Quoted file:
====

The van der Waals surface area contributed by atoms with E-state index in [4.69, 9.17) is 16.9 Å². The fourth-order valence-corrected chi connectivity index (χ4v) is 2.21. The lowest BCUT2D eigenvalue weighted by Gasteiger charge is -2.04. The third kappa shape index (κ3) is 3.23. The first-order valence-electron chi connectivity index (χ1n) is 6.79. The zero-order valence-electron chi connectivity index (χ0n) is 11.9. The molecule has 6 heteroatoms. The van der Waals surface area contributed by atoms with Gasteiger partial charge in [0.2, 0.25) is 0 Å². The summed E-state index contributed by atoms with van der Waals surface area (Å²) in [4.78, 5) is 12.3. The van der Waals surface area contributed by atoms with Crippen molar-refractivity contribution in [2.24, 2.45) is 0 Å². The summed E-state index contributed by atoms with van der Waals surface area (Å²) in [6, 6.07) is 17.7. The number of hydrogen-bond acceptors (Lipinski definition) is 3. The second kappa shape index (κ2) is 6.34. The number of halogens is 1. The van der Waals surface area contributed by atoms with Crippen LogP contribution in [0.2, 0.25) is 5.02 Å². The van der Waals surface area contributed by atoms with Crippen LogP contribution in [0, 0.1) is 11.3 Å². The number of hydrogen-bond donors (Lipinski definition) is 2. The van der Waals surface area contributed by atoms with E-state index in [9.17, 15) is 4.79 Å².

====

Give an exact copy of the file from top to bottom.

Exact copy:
The van der Waals surface area contributed by atoms with E-state index in [4.69, 9.17) is 16.9 Å². The fourth-order valence-corrected chi connectivity index (χ4v) is 2.21. The lowest BCUT2D eigenvalue weighted by Gasteiger charge is -2.04. The third kappa shape index (κ3) is 3.23. The first-order valence-electron chi connectivity index (χ1n) is 6.79. The zero-order valence-electron chi connectivity index (χ0n) is 11.9. The molecule has 6 heteroatoms. The van der Waals surface area contributed by atoms with Gasteiger partial charge in [0.2, 0.25) is 0 Å². The summed E-state index contributed by atoms with van der Waals surface area (Å²) in [4.78, 5) is 12.3. The van der Waals surface area contributed by atoms with Crippen molar-refractivity contribution in [2.24, 2.45) is 0 Å². The summed E-state index contributed by atoms with van der Waals surface area (Å²) in [6, 6.07) is 17.7. The number of hydrogen-bond acceptors (Lipinski definition) is 3. The second kappa shape index (κ2) is 6.34. The number of halogens is 1. The van der Waals surface area contributed by atoms with Crippen LogP contribution in [0.2, 0.25) is 5.02 Å². The van der Waals surface area contributed by atoms with Crippen LogP contribution in [0, 0.1) is 11.3 Å². The number of hydrogen-bond donors (Lipinski definition) is 2. The van der Waals surface area contributed by atoms with E-state index in [9.17, 15) is 4.79 Å².